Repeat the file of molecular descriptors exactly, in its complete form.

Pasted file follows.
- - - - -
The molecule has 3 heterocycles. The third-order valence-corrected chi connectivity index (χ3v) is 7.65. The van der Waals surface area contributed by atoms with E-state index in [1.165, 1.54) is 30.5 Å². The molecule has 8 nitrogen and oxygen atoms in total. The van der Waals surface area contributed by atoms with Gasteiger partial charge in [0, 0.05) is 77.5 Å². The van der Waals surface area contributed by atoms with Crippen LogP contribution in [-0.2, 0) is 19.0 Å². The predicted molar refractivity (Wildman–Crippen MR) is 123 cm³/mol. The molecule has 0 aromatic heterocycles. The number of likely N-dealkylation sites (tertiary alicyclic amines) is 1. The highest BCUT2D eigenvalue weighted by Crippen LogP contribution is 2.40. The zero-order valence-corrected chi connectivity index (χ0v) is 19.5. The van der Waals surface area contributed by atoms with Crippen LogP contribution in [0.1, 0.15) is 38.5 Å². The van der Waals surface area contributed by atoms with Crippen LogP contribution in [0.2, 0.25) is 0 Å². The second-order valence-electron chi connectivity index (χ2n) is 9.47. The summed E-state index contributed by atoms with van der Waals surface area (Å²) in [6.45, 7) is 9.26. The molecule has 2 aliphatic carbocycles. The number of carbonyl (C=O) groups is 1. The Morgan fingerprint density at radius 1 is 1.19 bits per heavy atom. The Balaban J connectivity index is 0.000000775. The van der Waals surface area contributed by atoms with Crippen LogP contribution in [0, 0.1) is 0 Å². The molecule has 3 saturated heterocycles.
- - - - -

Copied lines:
The molecule has 3 heterocycles. The third-order valence-corrected chi connectivity index (χ3v) is 7.65. The van der Waals surface area contributed by atoms with E-state index in [1.165, 1.54) is 30.5 Å². The molecule has 8 nitrogen and oxygen atoms in total. The van der Waals surface area contributed by atoms with Gasteiger partial charge in [0, 0.05) is 77.5 Å². The van der Waals surface area contributed by atoms with Crippen LogP contribution in [-0.2, 0) is 19.0 Å². The predicted molar refractivity (Wildman–Crippen MR) is 123 cm³/mol. The molecule has 0 aromatic heterocycles. The number of likely N-dealkylation sites (tertiary alicyclic amines) is 1. The highest BCUT2D eigenvalue weighted by Crippen LogP contribution is 2.40. The zero-order valence-corrected chi connectivity index (χ0v) is 19.5. The van der Waals surface area contributed by atoms with Crippen LogP contribution in [0.1, 0.15) is 38.5 Å². The van der Waals surface area contributed by atoms with Crippen LogP contribution in [0.2, 0.25) is 0 Å². The second-order valence-electron chi connectivity index (χ2n) is 9.47. The summed E-state index contributed by atoms with van der Waals surface area (Å²) in [6.45, 7) is 9.26. The molecule has 2 aliphatic carbocycles. The number of carbonyl (C=O) groups is 1. The Morgan fingerprint density at radius 1 is 1.19 bits per heavy atom. The Balaban J connectivity index is 0.000000775. The van der Waals surface area contributed by atoms with Crippen LogP contribution in [0, 0.1) is 0 Å². The molecule has 3 saturated heterocycles.